Goodbye, Sweet Angel

For the second time in as many years, I am having to say goodbye to someone that I deeply admired, someone that mattered to so many others. Someone that unwillingly left us far too soon.

Where do you even begin to tell the story of someone that impacted so many. As we now watch big changes roll into downtown Mesa, it is a reminder that she was a part of an important moment in Mesa’s history, one that most would most likely rather not remember, but one that made the moment almost inevitable.

Amy Osowski was a fighter. All her life. In every way. Which is ironic in that she would be that last person anyone should want to fight. Kind, loving, brilliant, beautiful inside and out. She abhorred conflict, but she was not afraid to bring you to task if you deserved it.

She moved to Mesa from Tucson, she never really shared with me the details why, but it didn’t really matter because Mesa had just hit the home run of indie art curation in gaining her as a resident.

She was a huge part of that important moment for DT Mesa. Her, and Sam, Andrea, Bob & Debbie and Suzanne and others had cobbled together an identity for Downton, Mesa Weird. It was an identity that I think they all knew would not last forever, as they all had been refugees of other places, other promises. But what they created was open, and accepting, and encouraging.

In that moment, Amy was Queen. She would HATE that I say that, but it’s true. And she was Queen because she was willing to do the work. She made the directional signs that still stand over by BRI. She fought the battle that created the converted alley pocket park by Milanos. She championed the little library idea. She painted the rocks. She did the diplomatic work to try and bring a discordant downtown community together. She created the recycled plastic bottle flower displays, championed the pillar art, and on and on.

She believed that bringing Downtown Mesa back from the brink was not about big money- it was about community. And getting the community engaged in the work as a participant, and ultimately a steward. Because despite the fact that she had had to fight her entire life for every inch of ground, she still passionately believed in the good of people.

She was equally savvy in business. She was my first Brick Cave landlord, allowing me to use a room in her Main Street store. Lulubell was also the first official “retail” location for Brick Cave Books. She hosted the Brick Cave Universe Vlog in the store and even after we moved to LoFi Coffee, her curated art was still on set for each show we recorded.

Because she was the landlord, I got to talk to her about her thoughts on retail, about her approach to her own industry.

She would tell me about what the typical process for a toy launch would be, and that in itself was art. In a world of increasing mechanization, everything was touched by a person, customized by a person, packed and shipped by a person. I’d come in the back door of the shop to mountains of toys and toy parts patiently waiting for the next step in their journey. Then just like that, they were gone, delivered to their new owners. She was amazing at that. That was important to her, no matter how much work it was, that her clients know her business was human through and through.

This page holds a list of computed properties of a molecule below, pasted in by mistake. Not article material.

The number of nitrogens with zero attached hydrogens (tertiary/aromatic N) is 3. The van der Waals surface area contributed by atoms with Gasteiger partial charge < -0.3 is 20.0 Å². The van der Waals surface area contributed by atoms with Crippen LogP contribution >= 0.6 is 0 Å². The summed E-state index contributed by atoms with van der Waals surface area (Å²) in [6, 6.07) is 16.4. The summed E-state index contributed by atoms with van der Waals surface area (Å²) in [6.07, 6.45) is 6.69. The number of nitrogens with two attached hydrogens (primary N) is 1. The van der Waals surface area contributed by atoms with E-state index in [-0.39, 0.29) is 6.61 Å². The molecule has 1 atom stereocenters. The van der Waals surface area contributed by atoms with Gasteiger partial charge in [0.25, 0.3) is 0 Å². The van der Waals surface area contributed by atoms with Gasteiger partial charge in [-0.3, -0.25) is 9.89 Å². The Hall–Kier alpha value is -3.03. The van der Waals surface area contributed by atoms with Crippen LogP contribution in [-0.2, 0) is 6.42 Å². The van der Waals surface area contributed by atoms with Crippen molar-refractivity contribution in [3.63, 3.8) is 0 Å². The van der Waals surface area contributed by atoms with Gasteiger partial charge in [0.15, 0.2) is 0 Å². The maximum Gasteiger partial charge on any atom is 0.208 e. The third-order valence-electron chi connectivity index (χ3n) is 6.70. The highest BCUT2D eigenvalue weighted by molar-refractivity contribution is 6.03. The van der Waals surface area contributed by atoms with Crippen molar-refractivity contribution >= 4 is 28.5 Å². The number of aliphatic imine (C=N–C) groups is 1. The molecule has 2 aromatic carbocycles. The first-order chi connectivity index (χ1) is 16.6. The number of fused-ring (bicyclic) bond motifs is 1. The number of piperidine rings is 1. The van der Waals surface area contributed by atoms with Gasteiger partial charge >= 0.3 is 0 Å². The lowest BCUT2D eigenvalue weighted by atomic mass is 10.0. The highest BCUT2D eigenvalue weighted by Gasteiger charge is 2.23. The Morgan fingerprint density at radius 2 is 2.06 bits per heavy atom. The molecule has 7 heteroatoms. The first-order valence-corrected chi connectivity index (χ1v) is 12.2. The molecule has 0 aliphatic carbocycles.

She taught me that selling was not about selling to everyone, it was about finding your community. She approached her business the same way she approached her community work. She taught me that it was OK to say no to vending at an event that did not serve your needs. I cannot imagine that there was not a customer that did not know her by name, could not check in with her at any moment and get an immediate response. Her business was toys, but it was her life’s work and she took her business very seriously.

She taught me about art as a means to engage. She hated conflict, but she reveled in finding and presenting art not to rebel or offend, but to engage. If you saw something Amy curated you didn’t like, it was more of a statement about you, then it was about the art itself.

I remember how excited she was talking about that she could bike downtown from her home, and how she could have the family in tow doing it. I remember her telling me she needed to exercise more, get control of her health. I remember her teasing me with three vinyl Godzilla’s that had arrived from Japan that were “in the box, I don’t know how they got in there” *wink*

I remember when she told me she was going to consolidate her operations to the house. She was tired, and she was taking the advice that she had given me years before. I felt horrible, that we had failed her when all she wanted was a warm, welcoming and diverse Downtown Mesa.

I saw her about a month ago, in DT Mesa, it took me just a moment, and then I hugged her as I had not seen her since before the pandemic.  In that moment I realized how much I missed her. Her loss is a loss to the community, to her industry, and most importantly, to every single person she touched, inspired loved and encouraged.

Amys are one of a kind.

Goodbye, sweet Angel, and thank you.

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